Two senior political reporters took to Twitter to dispel reports and shared footage of sparse crowds after being accused of pushing “fake news” by Donald Trump’s press representative. Political reporter Greg Bluestein attended the former president’s rally in Commerce, Georgia and took to Twitter to dispel false reports from the former President about the size of the crowd at the rally.
Mr Bluestein said: “Trump says the crowd goes ‘as far as the eye can see’ behind the TV risers. Ehhh … not so much.”
Another tweet from the reporter read: “Yeah, don’t believe the line that there were 25,000-35,000 people at the Trump rally last night.
“The crowd was far smaller and quieter than other rallies in Georgia – and elsewhere – I’ve covered.”
Photos shared on Twitter of the event in Georgia show rows of empty seats and people leaving while Mr Trump was still addressing the thinning crowd.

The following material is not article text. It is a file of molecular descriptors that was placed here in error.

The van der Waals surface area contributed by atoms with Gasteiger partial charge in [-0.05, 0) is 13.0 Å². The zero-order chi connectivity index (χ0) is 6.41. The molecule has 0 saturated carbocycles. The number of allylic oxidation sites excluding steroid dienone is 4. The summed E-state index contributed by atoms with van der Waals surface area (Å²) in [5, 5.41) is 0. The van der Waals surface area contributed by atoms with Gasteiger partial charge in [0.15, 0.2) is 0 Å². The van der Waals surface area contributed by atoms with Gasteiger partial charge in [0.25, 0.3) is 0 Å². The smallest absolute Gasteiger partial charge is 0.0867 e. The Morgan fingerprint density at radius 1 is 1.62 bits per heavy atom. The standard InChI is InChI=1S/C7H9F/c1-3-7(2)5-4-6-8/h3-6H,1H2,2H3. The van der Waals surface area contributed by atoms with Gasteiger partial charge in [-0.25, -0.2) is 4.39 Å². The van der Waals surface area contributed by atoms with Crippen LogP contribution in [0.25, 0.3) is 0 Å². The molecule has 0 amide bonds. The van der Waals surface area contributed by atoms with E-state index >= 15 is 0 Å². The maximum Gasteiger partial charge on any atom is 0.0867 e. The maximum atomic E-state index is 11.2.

Another political reporter, Stephen Fowler from Georgia Public Broadcasting has been slammed as “fake news” by Donald Trump’s team after he too dispelled reports of an overwhelming crowd at the rally.
Mr Fowler tweeted: “It’s almost time for Trump to speak here in Georgia and there’s probably no more than 5,000 people here, the smallest Trump rally I’ve ever covered here.
“Way less than the Perry rally in 2021 (closer to 10k) and nowhere close to 2020’s 20-30k+.”
He later added: “Trump is still going, and people are still leaving: Here’s the big q/takeaway: If Trump can’t get a big friendly crowd in one of the most conservative districts in the country, then how will these underdog primary challengers prevail, and how will he carry that into 2024?”
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It is not the first time the former president has been caught out being dishonest about crowd sizes at his rallies, his inauguration and even used it as a point of evidence for the ‘rigged’ election.
Mr Trump claimed he had record-breaking crowds at his inauguration and that it was impossible for him to lose the election in 2020 due to the overwhelming crowds at his rallies.
Elain Godfrey commented in The Atlantic that “for Donald Trump and his supporters, crowd size is more than just a bragging point. It’s proof that they are part of the American majority”